Fair Trade Fair brings wares with colors, stories, and a conscience
"I dream of providing a better life for my daughter. I want her to be a professional," Diega Churunel Quisquina, a 32-year-old single mother near Solola, Guatemala, said for a Mayan Hands newsletter.
Quisquina supports her family with the purses and jewelry she makes and sells, primarily through Mayan Hands, an organization that partners with weavers in the highlands of Guatemala to help them out of poverty and toward self-sufficiency.
Mayan Hands is one of nine vendor organizations brought together 18 event at the Fellowship Building on . All of the vendors commit to following the core principles of fair trade, a strategy to promote sustainable development and alleviate poverty. Members of the Fair Trade Federation are expected to place the interests of producers and their communities at the forefront of their enterprise. They agree to work with transparency and accountability, pay promptly and fairly, and develop producers' independence.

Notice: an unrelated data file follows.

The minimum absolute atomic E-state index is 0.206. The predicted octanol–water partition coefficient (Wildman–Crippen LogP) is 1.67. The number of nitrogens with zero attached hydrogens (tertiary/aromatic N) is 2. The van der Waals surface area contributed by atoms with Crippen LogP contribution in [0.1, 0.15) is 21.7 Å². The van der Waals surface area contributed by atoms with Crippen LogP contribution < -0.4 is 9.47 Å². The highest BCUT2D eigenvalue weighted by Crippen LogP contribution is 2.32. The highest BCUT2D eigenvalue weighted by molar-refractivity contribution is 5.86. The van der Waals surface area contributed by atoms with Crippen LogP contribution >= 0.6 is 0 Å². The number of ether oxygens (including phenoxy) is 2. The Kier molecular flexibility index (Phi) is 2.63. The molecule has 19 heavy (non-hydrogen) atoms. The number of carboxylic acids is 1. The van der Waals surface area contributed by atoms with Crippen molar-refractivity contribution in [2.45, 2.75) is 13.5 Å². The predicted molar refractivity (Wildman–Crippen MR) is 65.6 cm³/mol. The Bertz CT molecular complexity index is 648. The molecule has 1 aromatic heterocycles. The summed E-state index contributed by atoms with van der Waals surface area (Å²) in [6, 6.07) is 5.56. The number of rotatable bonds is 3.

They also agree to respect cultural identities, protect the rights of children, and promote safe and healthy work environments.
For thousands of years, Mayan women have woven intricate textiles for their families and trade using back strap looms. They are renowned for their skills and complex patterns, some of which may take and hour to weave an inch. With nearly a million weavers in Guatemala and not enough outlets for their products, many of the cash-strapped women live in poverty. Mayan Hands' mission is to help the weavers earn a modest and regular income with which they can feed their families better, send their children to school, and gain control over their lives.
Representatives of other organizations with similar goals will bring goods from other parts of South America, the Middle East, Africa, India, and Asia to the fair.
This Fair Trade Fair like many others around the country, grew out of a Sunday morning talk.
"A teacher spoke about her work with a woman's college in Ethiopia and solicited books for the college's sparse library," Janice Goodell, one of the fair's organizers, told the Press. "She also sold jewelry made by mothers who supported their daughters' education from the jewelry."
The fair can also be inspirational. Last year, middle schoolers who were helping at the fair learned about the Sharing Foundation's programs in Cambodia. By selling baked goods and used books at a winter yard sale, the students raised $600, enough to send two Cambodian teenagers to high school.